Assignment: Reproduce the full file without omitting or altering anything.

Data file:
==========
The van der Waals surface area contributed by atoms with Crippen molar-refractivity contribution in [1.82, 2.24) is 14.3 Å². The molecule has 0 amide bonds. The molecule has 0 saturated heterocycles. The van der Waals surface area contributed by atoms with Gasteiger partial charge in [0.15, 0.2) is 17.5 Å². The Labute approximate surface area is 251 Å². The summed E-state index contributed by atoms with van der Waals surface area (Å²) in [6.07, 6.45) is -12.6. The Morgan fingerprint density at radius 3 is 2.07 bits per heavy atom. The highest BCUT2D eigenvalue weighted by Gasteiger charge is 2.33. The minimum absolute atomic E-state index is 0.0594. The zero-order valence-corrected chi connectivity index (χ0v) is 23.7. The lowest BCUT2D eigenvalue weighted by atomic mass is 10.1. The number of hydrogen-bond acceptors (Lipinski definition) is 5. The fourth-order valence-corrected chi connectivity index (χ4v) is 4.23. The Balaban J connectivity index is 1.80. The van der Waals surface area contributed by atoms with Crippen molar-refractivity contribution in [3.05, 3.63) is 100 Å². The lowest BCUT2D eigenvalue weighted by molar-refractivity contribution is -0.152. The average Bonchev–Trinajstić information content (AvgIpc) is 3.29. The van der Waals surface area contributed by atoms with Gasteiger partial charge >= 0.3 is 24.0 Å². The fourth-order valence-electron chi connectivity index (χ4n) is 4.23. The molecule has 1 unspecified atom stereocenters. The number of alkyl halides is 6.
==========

The van der Waals surface area contributed by atoms with Crippen molar-refractivity contribution in [1.82, 2.24) is 14.3 Å². The molecule has 0 amide bonds. The molecule has 0 saturated heterocycles. The van der Waals surface area contributed by atoms with Gasteiger partial charge in [0.15, 0.2) is 17.5 Å². The Labute approximate surface area is 251 Å². The summed E-state index contributed by atoms with van der Waals surface area (Å²) in [6.07, 6.45) is -12.6. The Morgan fingerprint density at radius 3 is 2.07 bits per heavy atom. The highest BCUT2D eigenvalue weighted by Gasteiger charge is 2.33. The minimum absolute atomic E-state index is 0.0594. The zero-order valence-corrected chi connectivity index (χ0v) is 23.7. The lowest BCUT2D eigenvalue weighted by atomic mass is 10.1. The number of hydrogen-bond acceptors (Lipinski definition) is 5. The fourth-order valence-corrected chi connectivity index (χ4v) is 4.23. The Balaban J connectivity index is 1.80. The van der Waals surface area contributed by atoms with Crippen molar-refractivity contribution in [3.05, 3.63) is 100 Å². The lowest BCUT2D eigenvalue weighted by molar-refractivity contribution is -0.152. The average Bonchev–Trinajstić information content (AvgIpc) is 3.29. The van der Waals surface area contributed by atoms with Gasteiger partial charge >= 0.3 is 24.0 Å². The fourth-order valence-electron chi connectivity index (χ4n) is 4.23. The molecule has 1 unspecified atom stereocenters. The number of alkyl halides is 6.